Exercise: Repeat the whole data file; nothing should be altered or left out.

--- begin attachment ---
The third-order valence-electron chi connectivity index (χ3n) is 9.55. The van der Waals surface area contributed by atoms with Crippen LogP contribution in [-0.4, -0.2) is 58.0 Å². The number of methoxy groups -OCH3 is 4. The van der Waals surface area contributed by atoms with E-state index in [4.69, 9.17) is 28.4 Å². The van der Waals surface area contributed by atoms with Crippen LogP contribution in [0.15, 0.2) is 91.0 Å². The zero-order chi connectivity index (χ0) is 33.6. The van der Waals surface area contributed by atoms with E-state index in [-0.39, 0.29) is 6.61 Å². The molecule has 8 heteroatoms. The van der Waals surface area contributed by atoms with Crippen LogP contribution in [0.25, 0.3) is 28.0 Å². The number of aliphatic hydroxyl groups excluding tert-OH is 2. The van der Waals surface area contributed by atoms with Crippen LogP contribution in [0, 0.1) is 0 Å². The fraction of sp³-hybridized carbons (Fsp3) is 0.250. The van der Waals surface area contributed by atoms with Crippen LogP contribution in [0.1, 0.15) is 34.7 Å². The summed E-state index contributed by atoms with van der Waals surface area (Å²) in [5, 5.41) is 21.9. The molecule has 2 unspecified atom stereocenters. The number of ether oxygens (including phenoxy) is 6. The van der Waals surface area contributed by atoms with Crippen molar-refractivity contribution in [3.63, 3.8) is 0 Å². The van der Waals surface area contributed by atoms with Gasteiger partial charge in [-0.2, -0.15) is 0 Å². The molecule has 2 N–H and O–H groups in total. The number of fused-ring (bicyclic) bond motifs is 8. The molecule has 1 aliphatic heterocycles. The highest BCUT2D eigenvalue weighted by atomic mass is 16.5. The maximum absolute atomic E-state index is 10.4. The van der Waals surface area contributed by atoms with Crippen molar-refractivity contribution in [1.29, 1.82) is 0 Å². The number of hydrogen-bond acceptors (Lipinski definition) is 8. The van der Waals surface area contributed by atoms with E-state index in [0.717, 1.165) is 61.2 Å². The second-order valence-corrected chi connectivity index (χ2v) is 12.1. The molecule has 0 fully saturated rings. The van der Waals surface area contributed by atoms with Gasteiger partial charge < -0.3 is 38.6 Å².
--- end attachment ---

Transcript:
The third-order valence-electron chi connectivity index (χ3n) is 9.55. The van der Waals surface area contributed by atoms with Crippen LogP contribution in [-0.4, -0.2) is 58.0 Å². The number of methoxy groups -OCH3 is 4. The van der Waals surface area contributed by atoms with E-state index in [4.69, 9.17) is 28.4 Å². The van der Waals surface area contributed by atoms with Crippen LogP contribution in [0.15, 0.2) is 91.0 Å². The zero-order chi connectivity index (χ0) is 33.6. The van der Waals surface area contributed by atoms with E-state index in [-0.39, 0.29) is 6.61 Å². The molecule has 8 heteroatoms. The van der Waals surface area contributed by atoms with Crippen LogP contribution in [0.25, 0.3) is 28.0 Å². The number of aliphatic hydroxyl groups excluding tert-OH is 2. The van der Waals surface area contributed by atoms with Crippen LogP contribution in [0, 0.1) is 0 Å². The fraction of sp³-hybridized carbons (Fsp3) is 0.250. The van der Waals surface area contributed by atoms with Crippen LogP contribution in [0.1, 0.15) is 34.7 Å². The summed E-state index contributed by atoms with van der Waals surface area (Å²) in [5, 5.41) is 21.9. The molecule has 2 unspecified atom stereocenters. The number of ether oxygens (including phenoxy) is 6. The van der Waals surface area contributed by atoms with Crippen molar-refractivity contribution in [3.63, 3.8) is 0 Å². The van der Waals surface area contributed by atoms with Gasteiger partial charge in [-0.2, -0.15) is 0 Å². The molecule has 2 N–H and O–H groups in total. The number of fused-ring (bicyclic) bond motifs is 8. The molecule has 1 aliphatic heterocycles. The highest BCUT2D eigenvalue weighted by atomic mass is 16.5. The maximum absolute atomic E-state index is 10.4. The van der Waals surface area contributed by atoms with Crippen molar-refractivity contribution in [1.29, 1.82) is 0 Å². The number of hydrogen-bond acceptors (Lipinski definition) is 8. The van der Waals surface area contributed by atoms with E-state index in [0.717, 1.165) is 61.2 Å². The second-order valence-corrected chi connectivity index (χ2v) is 12.1. The molecule has 0 fully saturated rings. The van der Waals surface area contributed by atoms with Gasteiger partial charge < -0.3 is 38.6 Å².